Six years ago, a federal district court determined that tobacco companies “’knew there was a consensus in the scientific community that smoking caused lung cancer and other diseases’ by at least January 1964,” and that they nonetheless engaged in a campaign to “mislead the public about the health consequences of smoking.” In that 2006 order, the court indicated that the tobacco industry would be required to publish several “corrective statements” explaining the truth to the public.
Half a dozen years and three trips to the court of appeals later, the district court finally issued an order yesterday laying out the corrective statements the tobacco companies are required to publish. The statements consist of five sets of bullet points, each presaged by a statement that “A Federal Court has ruled that the Defendant tobacco companies deliberately deceived the American public . . . and has ordered those companies to make this statement. Here is the truth[.]” The bullet points include a long list of statements outlining dangers of smoking that, for years, the tobacco industry tried to cover up:
- Smoking kills, on average, 1200 Americans. Every day.
- Secondhand smoke kills over 3,000 Americans each year.
- More people die every year from smoking than from murder, AIDS, suicide, drugs, car crashes, and alcohol, combined.
- Smoking causes heart disease, emphysema, acute myeloid leukemia, and cancer of the mouth, esophagus, larynx, lung, stomach, kidney, bladder, and pancreas.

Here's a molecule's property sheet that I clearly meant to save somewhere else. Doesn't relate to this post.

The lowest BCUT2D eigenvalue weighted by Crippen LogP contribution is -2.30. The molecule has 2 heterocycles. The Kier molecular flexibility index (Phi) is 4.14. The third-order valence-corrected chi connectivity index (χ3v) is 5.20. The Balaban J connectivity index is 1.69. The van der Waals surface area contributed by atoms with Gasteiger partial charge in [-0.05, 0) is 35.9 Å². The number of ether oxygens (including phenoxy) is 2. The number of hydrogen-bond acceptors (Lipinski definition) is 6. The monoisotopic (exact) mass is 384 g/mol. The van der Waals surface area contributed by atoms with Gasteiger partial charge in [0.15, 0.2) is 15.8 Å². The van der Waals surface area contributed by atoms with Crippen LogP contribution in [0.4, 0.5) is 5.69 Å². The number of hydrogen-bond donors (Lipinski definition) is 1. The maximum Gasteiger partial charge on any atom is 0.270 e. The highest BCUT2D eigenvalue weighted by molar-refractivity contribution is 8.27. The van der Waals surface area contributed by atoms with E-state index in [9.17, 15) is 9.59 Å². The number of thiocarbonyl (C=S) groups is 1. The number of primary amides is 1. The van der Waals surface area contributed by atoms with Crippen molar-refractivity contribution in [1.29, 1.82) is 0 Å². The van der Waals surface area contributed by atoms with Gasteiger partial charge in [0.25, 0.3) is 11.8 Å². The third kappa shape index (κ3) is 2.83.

- Smoking also causes reduced fertility, low birth weight in newborns, and cancer of the cervix and uterus.
- Defendant tobacco companies intentionally designed cigarettes to make them more addictive.
- Cigarette companies control the impact and delivery of nicotine in many ways, including designing filters and selecting cigarette paper to maximize the ingestion of nicotine, adding ammonia to make the cigarette taste less harsh, and controlling the physical and chemical make-up of the tobacco blend.
- When you smoke, the nicotine actually changes the brain — that’s why quitting is so hard.
Under the court’s order, these statements will be “published in newspapers and disseminated ‘through television, advertisements, onserts, in retail displays, and on [tobacco companies’] corporate websites.’” The order will appeal to the severely conservative United States Court of Appeals for the D.C. Circuit, a court that includes two judges that recently suggested all labor, business or Wall Street regulation is constitutionally suspect, so there is no small amount of risk that the tobacco companies will escape having to comply with yesterday’s order. The court of appeals previously affirmed the district court’s approach to this case, however, so a tobacco industry victory is less likely than the D.C. Circuit’s pro-corporate record might suggest.